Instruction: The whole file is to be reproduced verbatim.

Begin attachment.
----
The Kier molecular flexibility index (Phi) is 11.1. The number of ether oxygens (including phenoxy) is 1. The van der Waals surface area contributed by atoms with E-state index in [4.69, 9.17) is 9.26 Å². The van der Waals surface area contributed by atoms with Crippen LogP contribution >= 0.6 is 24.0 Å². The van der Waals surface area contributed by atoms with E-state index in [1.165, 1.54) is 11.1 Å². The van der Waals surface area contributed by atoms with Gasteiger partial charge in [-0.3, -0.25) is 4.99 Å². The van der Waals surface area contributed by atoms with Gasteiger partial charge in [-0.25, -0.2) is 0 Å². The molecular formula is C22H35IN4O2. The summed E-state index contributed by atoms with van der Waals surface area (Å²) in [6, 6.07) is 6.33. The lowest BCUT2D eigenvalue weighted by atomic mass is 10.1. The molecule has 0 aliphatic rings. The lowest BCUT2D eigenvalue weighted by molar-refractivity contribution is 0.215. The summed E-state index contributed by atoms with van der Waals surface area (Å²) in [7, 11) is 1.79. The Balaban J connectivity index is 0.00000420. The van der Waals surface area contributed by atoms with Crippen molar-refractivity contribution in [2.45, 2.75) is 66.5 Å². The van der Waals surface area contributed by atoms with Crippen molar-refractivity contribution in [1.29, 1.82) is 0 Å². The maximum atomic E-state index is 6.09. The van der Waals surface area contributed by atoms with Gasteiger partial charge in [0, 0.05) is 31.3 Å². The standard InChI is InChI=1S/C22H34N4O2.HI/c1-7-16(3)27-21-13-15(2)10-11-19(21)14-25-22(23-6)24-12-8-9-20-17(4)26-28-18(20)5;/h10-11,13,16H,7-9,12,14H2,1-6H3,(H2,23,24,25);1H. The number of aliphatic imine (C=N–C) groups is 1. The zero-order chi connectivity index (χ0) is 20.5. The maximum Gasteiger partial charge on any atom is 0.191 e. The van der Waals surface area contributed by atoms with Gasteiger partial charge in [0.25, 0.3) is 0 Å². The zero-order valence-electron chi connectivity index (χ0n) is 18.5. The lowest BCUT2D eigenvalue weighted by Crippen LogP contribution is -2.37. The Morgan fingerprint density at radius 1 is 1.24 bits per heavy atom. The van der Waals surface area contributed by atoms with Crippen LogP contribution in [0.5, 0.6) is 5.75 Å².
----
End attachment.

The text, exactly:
The Kier molecular flexibility index (Phi) is 11.1. The number of ether oxygens (including phenoxy) is 1. The van der Waals surface area contributed by atoms with E-state index in [4.69, 9.17) is 9.26 Å². The van der Waals surface area contributed by atoms with Crippen LogP contribution >= 0.6 is 24.0 Å². The van der Waals surface area contributed by atoms with E-state index in [1.165, 1.54) is 11.1 Å². The van der Waals surface area contributed by atoms with Gasteiger partial charge in [-0.3, -0.25) is 4.99 Å². The van der Waals surface area contributed by atoms with Gasteiger partial charge in [-0.25, -0.2) is 0 Å². The molecular formula is C22H35IN4O2. The summed E-state index contributed by atoms with van der Waals surface area (Å²) in [6, 6.07) is 6.33. The lowest BCUT2D eigenvalue weighted by atomic mass is 10.1. The molecule has 0 aliphatic rings. The lowest BCUT2D eigenvalue weighted by molar-refractivity contribution is 0.215. The summed E-state index contributed by atoms with van der Waals surface area (Å²) in [7, 11) is 1.79. The Balaban J connectivity index is 0.00000420. The van der Waals surface area contributed by atoms with Crippen molar-refractivity contribution in [2.45, 2.75) is 66.5 Å². The van der Waals surface area contributed by atoms with Crippen molar-refractivity contribution in [1.29, 1.82) is 0 Å². The maximum atomic E-state index is 6.09. The van der Waals surface area contributed by atoms with Gasteiger partial charge in [0, 0.05) is 31.3 Å². The standard InChI is InChI=1S/C22H34N4O2.HI/c1-7-16(3)27-21-13-15(2)10-11-19(21)14-25-22(23-6)24-12-8-9-20-17(4)26-28-18(20)5;/h10-11,13,16H,7-9,12,14H2,1-6H3,(H2,23,24,25);1H. The number of aliphatic imine (C=N–C) groups is 1. The zero-order chi connectivity index (χ0) is 20.5. The maximum Gasteiger partial charge on any atom is 0.191 e. The van der Waals surface area contributed by atoms with Gasteiger partial charge in [0.25, 0.3) is 0 Å². The zero-order valence-electron chi connectivity index (χ0n) is 18.5. The lowest BCUT2D eigenvalue weighted by Crippen LogP contribution is -2.37. The Morgan fingerprint density at radius 1 is 1.24 bits per heavy atom. The van der Waals surface area contributed by atoms with Crippen LogP contribution in [0.5, 0.6) is 5.75 Å².